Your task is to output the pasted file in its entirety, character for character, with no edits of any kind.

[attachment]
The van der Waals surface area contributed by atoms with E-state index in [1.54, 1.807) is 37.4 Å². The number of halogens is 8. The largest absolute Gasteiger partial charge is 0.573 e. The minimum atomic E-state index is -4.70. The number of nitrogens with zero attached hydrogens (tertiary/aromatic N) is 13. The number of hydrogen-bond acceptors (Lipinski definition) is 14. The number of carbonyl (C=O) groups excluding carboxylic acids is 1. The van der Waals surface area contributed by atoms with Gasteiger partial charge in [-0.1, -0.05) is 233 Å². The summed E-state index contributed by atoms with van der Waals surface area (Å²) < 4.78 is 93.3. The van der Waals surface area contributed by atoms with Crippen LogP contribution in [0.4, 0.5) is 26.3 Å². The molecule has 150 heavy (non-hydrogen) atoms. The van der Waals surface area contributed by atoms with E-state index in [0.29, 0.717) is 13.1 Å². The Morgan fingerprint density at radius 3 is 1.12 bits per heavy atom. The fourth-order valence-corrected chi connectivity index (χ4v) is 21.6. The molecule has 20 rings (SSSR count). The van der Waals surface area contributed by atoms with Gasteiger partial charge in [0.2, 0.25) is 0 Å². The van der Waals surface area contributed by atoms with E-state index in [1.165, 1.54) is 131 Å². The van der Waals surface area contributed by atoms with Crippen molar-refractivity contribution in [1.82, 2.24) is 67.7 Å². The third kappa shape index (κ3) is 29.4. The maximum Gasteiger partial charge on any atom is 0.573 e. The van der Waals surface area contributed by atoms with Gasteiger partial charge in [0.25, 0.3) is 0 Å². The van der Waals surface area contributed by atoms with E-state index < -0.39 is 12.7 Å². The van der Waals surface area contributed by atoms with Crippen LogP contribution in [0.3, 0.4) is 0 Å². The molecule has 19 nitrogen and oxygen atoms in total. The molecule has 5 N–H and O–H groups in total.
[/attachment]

The van der Waals surface area contributed by atoms with E-state index in [1.54, 1.807) is 37.4 Å². The number of halogens is 8. The largest absolute Gasteiger partial charge is 0.573 e. The minimum atomic E-state index is -4.70. The number of nitrogens with zero attached hydrogens (tertiary/aromatic N) is 13. The number of hydrogen-bond acceptors (Lipinski definition) is 14. The number of carbonyl (C=O) groups excluding carboxylic acids is 1. The van der Waals surface area contributed by atoms with Gasteiger partial charge in [-0.1, -0.05) is 233 Å². The summed E-state index contributed by atoms with van der Waals surface area (Å²) < 4.78 is 93.3. The van der Waals surface area contributed by atoms with Crippen LogP contribution in [0.4, 0.5) is 26.3 Å². The molecule has 150 heavy (non-hydrogen) atoms. The van der Waals surface area contributed by atoms with E-state index in [0.29, 0.717) is 13.1 Å². The Morgan fingerprint density at radius 3 is 1.12 bits per heavy atom. The fourth-order valence-corrected chi connectivity index (χ4v) is 21.6. The molecule has 20 rings (SSSR count). The van der Waals surface area contributed by atoms with Gasteiger partial charge in [0.2, 0.25) is 0 Å². The van der Waals surface area contributed by atoms with E-state index in [1.165, 1.54) is 131 Å². The van der Waals surface area contributed by atoms with Crippen molar-refractivity contribution in [1.82, 2.24) is 67.7 Å². The third kappa shape index (κ3) is 29.4. The maximum Gasteiger partial charge on any atom is 0.573 e. The van der Waals surface area contributed by atoms with Gasteiger partial charge in [0.25, 0.3) is 0 Å². The van der Waals surface area contributed by atoms with E-state index < -0.39 is 12.7 Å². The van der Waals surface area contributed by atoms with Crippen LogP contribution in [0.3, 0.4) is 0 Å². The molecule has 19 nitrogen and oxygen atoms in total. The molecule has 5 N–H and O–H groups in total.